J Krishnamurti Brockwood First Public Talk 12th September 1985
Publisher: M-Y Books
Date: January 2009
Duration: 1 hours 34 minutes
In this first of four public talks at Brockwood Park, J. Krishnamurti discusses the nature of deliberation. Deliberation, he says, implies not only to consider, to weigh but also to think out together and go into the problems very deeply, slowly, carefully, knowing one's own prejudices one's own crankiness about food, clothes and so on. This means that you are not only listening to the speaker but also listening to your own reactions and prejudices, determinations and vows and all the idiocies one has. He stresses the importance of going forward in this discussion together - seriously, not separately, not divisively, not you taking one side and the speaker on the other but observing together what is going on in the world. And by world he does not just mean this particular country but also all over the world: politics, economics, the scientists, the socialists, the liberals and the conservatives and so on. This discussion, then is about all of us and should involve all of us because: "'And in deliberation there is also a decision, a view to decide and then act. All that is implied in that one nice word. So together, seriously, not merely intellectually, not romantically, sentimentally or fantastically but together look at what is happening to all of us.'
ABOUT J. KRISHNAMURTI
Jiddu Krishnamurti (May 12, 1895-February 17, 1986) was a world renowned writer and speaker on philosophical and spiritual subjects. His subject matter included: the purpose of meditation, human relationships, the nature of the mind, and how to enact positive change in global society.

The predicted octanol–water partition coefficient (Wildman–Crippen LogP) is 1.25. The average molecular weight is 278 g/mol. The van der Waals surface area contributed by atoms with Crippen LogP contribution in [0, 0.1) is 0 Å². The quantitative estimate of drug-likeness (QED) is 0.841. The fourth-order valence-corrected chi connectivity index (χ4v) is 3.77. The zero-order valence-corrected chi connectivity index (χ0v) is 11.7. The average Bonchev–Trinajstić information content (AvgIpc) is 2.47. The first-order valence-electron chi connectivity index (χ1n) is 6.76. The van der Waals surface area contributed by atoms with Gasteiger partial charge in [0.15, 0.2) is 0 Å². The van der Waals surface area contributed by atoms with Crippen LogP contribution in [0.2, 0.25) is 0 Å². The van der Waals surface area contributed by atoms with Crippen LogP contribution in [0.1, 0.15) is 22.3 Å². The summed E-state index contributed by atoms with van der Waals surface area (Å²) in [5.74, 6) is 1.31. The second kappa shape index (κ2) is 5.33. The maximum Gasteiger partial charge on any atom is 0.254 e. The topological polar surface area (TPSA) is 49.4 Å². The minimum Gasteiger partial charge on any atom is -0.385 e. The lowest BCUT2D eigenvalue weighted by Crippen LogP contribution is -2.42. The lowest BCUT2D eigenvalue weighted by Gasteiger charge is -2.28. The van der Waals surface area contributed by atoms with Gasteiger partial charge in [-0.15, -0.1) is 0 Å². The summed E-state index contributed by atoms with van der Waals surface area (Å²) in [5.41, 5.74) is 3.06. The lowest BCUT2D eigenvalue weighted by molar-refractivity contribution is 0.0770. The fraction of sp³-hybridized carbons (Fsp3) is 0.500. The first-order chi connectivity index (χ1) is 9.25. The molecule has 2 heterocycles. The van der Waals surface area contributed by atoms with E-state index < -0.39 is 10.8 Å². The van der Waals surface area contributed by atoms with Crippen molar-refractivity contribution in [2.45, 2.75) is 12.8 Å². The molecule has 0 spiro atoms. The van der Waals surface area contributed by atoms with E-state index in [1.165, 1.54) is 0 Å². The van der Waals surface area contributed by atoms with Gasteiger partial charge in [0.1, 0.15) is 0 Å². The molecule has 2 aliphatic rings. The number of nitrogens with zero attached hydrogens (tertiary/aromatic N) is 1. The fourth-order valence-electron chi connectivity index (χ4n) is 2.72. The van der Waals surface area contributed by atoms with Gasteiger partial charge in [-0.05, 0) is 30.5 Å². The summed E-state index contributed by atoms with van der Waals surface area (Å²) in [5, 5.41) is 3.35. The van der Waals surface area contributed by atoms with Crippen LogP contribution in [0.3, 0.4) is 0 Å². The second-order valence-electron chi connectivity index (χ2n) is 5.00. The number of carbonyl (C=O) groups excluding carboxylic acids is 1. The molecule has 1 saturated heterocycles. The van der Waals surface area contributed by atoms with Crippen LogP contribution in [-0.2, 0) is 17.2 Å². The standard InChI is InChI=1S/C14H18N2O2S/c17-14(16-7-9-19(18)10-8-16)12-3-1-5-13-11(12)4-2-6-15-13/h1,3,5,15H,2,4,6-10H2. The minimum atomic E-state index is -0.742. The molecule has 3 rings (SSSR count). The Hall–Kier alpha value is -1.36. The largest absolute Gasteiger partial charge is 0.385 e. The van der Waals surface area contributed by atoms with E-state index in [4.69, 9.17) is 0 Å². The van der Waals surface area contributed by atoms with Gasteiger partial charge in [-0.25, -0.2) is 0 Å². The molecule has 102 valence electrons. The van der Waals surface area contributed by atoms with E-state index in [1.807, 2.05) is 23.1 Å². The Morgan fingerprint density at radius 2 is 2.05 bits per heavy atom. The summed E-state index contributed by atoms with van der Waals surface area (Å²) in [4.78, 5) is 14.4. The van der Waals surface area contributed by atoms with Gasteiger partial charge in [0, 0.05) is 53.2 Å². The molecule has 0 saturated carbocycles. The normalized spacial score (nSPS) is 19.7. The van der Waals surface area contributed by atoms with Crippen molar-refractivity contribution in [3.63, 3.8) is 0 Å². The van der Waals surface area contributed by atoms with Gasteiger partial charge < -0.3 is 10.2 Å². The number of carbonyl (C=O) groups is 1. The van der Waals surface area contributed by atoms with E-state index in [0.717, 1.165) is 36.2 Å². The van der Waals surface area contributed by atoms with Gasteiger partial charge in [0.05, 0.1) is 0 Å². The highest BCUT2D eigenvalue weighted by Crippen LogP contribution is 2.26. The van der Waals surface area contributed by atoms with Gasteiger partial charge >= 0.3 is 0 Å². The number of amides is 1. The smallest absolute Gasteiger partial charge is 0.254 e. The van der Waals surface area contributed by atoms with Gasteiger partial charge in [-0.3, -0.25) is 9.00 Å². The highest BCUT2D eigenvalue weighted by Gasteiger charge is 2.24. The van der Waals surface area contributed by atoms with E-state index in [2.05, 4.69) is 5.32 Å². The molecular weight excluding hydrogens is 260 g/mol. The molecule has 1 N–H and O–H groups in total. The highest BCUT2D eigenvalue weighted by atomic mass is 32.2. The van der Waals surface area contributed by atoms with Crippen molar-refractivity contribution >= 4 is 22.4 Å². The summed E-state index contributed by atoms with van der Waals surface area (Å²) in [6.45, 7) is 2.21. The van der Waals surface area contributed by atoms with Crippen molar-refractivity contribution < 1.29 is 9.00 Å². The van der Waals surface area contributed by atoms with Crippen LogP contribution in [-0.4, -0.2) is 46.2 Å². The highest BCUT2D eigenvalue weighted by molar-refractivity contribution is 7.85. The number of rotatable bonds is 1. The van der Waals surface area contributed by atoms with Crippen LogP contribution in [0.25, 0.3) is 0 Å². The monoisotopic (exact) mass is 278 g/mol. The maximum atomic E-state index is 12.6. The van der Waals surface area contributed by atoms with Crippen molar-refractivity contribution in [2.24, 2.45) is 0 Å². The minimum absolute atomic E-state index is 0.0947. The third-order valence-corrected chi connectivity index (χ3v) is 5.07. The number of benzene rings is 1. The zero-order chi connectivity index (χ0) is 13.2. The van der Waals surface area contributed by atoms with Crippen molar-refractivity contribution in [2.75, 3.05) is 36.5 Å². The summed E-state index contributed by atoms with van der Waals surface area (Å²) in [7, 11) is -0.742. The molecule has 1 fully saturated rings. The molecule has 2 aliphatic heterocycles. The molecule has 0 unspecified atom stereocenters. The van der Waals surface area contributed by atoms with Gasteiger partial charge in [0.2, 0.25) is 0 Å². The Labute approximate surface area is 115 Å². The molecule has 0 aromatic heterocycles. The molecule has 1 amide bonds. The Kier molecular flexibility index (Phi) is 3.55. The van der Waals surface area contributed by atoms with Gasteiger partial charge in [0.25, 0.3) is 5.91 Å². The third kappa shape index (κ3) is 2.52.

Krishnamurti was born into a Telugu Brahmin family in what was then colonial India. In early adolescence, he had a chance encounter with prominent occultist and highranking theosophist C.W. Leadbeater in the grounds of the Theosophical Society headquarters at Adyar in Madras (now Chennai). He was subsequently raised under the tutelage of Annie Besant and C.W. Leadbeater, leaders of the Society at the time, who believed him to be a vehicle for an expected World Teacher. As a young man, he disavowed this idea and dissolved the worldwide organization (the Order of the Star) established to support it. He claimed allegiance to no nationality, caste, religion, or philosophy, and spent the rest of his life traveling the world as an individual speaker, speaking to large and small groups, as well as with interested individuals. He authored a number of books, among them The First and Last Freedom, The Only Revolution, and Krishnamurti's Notebook. :" In addition, a large collection of his talks and discussions have been published. At age 90, he addressed the United Nations on the subject of peace and awareness, and was awarded the 1984 UN Peace Medal. His last public talk was in Madras, India, in January 1986, a month before his death at home in Ojai, California.
His supporters, working through several nonprofit foundations, oversee a number of independent schools centered on his views on education - in India, England and the United States - and continue to transcribe and distribute many of his thousands of talks, group and individual discussions, and other writings, publishing them in a variety of formats including print, audio, video and digital formats as well as online, in many languages.